Furthermore, the fact that Lithuanian citizens who have opened up to Islam interact mostly in the digital space means they’re not difficult to monitor – all you need to do is go into Facebook groups and into open or closed internet forums. It’s natural that a large number of Lithuanian Muslims (or rather, Muslims) across the world would find it more convenient to interact using modern technology and since the spiritual leadership of Lithuanian Muslims doesn’t meet the spiritual expectations of converts, they find information on their newly found religion on the internet in general and so it’s very probable that they end up in restricted zones.
You may ask – what information in the digital space is changing Lithuanian Muslims? All sorts, but mostly revivalist nondenominational ideas Islamic in origin. Can the SSD say that this ideas are specifically the ideas of “radical Islamism” or “Islamic Extremism”? And here’s a question regarding imagination, oh sorry, criteria. Here I am in no way daring to criticize the SSD’s work methods or criteria according to which they define “radical Islam” or “Islamic extremism” in the Department because I don’t know what they are (I can only say that the SSD have never consulted with me on such matters) but I can only hope that criteria like these are strictly defined by the SSD and that the different forms of Islam are clearly separated. That is indirectly presupposed in the Report by the sentence stating that the “individuals under observation are monitored according to specific criteria and classified into risk groups and actions they perform based on their views noting what kind of threat it is that they pose”. I personally like that.
Nevertheless, one wants to insert one’s three-cent worth and share one’s understanding of the different forms of Islamic religiosity. There’s no point here in speaking about the types of classical Islam such as law, mysticism and popular Islam because Muslims here in all honesty are not a threat to national security. The same can be said for Muslims of the modern form of Islam as their way of life and views are more like “ours”, non-Muslims. So, it’s the revivalists that remain.
The scope of the revivalist Islamic movements (and their ideologies) is wide but they can be put into three conditional categories. The first one – the (neo) fundamentalists – are very conservative but apolitical. Due to their way of life viewed as being rather strange, it may be that they are not accepted in post-modernist consumer societies because they are like a living reproach. They don’t really constitute a threat to national security except for extremely imaginative people. One needs to understand that some Lithuanians who have converted to Islam are in actual fact identified with the (neo)-fundamental form of Islam – Salafism. In actual fact, a large number of them no (longer) live in Lithuania.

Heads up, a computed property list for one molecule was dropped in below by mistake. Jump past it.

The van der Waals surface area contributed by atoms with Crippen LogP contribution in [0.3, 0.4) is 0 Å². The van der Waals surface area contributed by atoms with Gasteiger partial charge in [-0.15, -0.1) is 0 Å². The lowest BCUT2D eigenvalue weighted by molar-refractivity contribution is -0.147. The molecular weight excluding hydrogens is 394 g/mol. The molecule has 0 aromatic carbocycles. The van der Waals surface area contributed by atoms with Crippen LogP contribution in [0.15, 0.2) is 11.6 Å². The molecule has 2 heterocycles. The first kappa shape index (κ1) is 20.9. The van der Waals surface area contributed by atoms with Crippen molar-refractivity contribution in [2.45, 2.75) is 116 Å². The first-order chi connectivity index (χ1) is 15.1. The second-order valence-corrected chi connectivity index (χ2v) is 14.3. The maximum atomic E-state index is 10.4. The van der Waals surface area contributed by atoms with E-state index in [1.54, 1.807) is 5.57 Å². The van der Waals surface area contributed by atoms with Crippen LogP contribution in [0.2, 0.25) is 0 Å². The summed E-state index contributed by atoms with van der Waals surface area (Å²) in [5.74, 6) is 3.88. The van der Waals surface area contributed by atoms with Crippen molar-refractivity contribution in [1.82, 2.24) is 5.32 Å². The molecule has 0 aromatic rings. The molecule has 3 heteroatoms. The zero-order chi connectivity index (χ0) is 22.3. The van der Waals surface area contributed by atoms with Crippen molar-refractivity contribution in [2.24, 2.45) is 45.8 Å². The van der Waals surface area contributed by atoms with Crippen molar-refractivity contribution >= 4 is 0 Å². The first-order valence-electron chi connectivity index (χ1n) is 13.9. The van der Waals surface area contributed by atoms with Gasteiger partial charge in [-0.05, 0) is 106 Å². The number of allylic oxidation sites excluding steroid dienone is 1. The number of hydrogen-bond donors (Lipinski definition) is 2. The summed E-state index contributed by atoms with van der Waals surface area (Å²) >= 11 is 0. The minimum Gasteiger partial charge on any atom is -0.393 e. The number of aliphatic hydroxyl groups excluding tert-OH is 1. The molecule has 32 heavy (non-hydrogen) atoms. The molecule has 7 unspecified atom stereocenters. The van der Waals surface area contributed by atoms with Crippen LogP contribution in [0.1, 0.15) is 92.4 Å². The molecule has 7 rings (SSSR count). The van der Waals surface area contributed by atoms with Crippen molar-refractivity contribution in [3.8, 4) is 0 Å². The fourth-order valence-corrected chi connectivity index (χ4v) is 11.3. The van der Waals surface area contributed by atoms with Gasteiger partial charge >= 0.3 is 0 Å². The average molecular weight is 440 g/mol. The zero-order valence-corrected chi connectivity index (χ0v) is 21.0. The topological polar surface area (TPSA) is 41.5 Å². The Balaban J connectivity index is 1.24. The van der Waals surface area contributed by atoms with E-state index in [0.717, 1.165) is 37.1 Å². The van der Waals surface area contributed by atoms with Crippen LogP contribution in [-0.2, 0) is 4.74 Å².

The second revivalist category of Islam is the Islamists who unlike the (neo) fundamentalists are by their nature are politically engaged and active. In most Muslim countries Islamists have their own political parties and legitimately take part in the political life of their country.
Here one can compare them to the Christian conservatives in Europe. Islamists like these perhaps can be called “moderate” as opposed to “radical” as mentioned in the SSD Report. In the Literature, “Radical Islamists” are the armed groups that actively fight against the state like, for example the armed Islamic group in Algeria, Islamic Jihad in Egypt and so on. Thank God that we don’t have armed groups like these in Lithuania or moderate Islamists.
Finally, the third revivalist group is the jihadists, the self-styled global eternal armed soldiers of resistance. They are undoubtedly a threat and not only to national but also to global security. And although the jihadists throughout the world probably account for hardly one percent of the world’s Muslims, they are the greatest headache for the entire world community because they are pathological suicidal killers. Of course, they are not born that way but become that way and it’s here that psychology plays a big role.
Strictly speaking therefore, jihadists and especially the jihadist ideas that individuals start to espouse are a focus of psychological and psychiatric work. Several countries have already realised this and have created jihadist rehabilitation programs in specially dedicated clinics. Are there any of these individuals in Lithuania? The SSD Report says that there was at least one but not a Lithuanian citizen. Could there be more? And who can guarantee that certain people both Muslims and non-Muslims won’t fall psychologically ill?
To end, the good old rhetorical question arises again – in which category or categories are those 70 individuals that are being monitored by the SSD and named in the Report as having “radical Islamic views” and who could be drawn into “Islamic extremism”?